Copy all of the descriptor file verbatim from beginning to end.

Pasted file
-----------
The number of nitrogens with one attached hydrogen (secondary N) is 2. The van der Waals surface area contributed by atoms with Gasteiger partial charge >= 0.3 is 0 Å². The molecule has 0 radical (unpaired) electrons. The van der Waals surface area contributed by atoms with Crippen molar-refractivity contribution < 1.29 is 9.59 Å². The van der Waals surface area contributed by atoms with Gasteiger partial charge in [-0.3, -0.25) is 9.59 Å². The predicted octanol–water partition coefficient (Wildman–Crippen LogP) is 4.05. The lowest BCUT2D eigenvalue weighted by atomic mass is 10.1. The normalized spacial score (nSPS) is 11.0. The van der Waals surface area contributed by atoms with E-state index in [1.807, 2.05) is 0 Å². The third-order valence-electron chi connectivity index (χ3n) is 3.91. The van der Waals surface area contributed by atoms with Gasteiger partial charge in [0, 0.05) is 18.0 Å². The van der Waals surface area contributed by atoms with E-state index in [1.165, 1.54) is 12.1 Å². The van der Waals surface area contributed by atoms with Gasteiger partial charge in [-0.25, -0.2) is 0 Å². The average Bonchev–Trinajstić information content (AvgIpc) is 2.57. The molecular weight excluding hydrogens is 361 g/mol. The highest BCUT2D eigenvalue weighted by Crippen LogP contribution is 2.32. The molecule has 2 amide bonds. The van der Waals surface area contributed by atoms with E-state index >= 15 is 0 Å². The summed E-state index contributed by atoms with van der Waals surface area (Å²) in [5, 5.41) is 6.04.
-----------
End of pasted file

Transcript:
The number of nitrogens with one attached hydrogen (secondary N) is 2. The van der Waals surface area contributed by atoms with Gasteiger partial charge >= 0.3 is 0 Å². The molecule has 0 radical (unpaired) electrons. The van der Waals surface area contributed by atoms with Crippen molar-refractivity contribution < 1.29 is 9.59 Å². The van der Waals surface area contributed by atoms with Gasteiger partial charge in [-0.3, -0.25) is 9.59 Å². The predicted octanol–water partition coefficient (Wildman–Crippen LogP) is 4.05. The lowest BCUT2D eigenvalue weighted by atomic mass is 10.1. The normalized spacial score (nSPS) is 11.0. The van der Waals surface area contributed by atoms with E-state index in [1.807, 2.05) is 0 Å². The third-order valence-electron chi connectivity index (χ3n) is 3.91. The van der Waals surface area contributed by atoms with Gasteiger partial charge in [0, 0.05) is 18.0 Å². The van der Waals surface area contributed by atoms with E-state index in [1.165, 1.54) is 12.1 Å². The van der Waals surface area contributed by atoms with Gasteiger partial charge in [-0.25, -0.2) is 0 Å². The average Bonchev–Trinajstić information content (AvgIpc) is 2.57. The molecular weight excluding hydrogens is 361 g/mol. The highest BCUT2D eigenvalue weighted by Crippen LogP contribution is 2.32. The molecule has 2 amide bonds. The van der Waals surface area contributed by atoms with E-state index >= 15 is 0 Å². The summed E-state index contributed by atoms with van der Waals surface area (Å²) in [5, 5.41) is 6.04.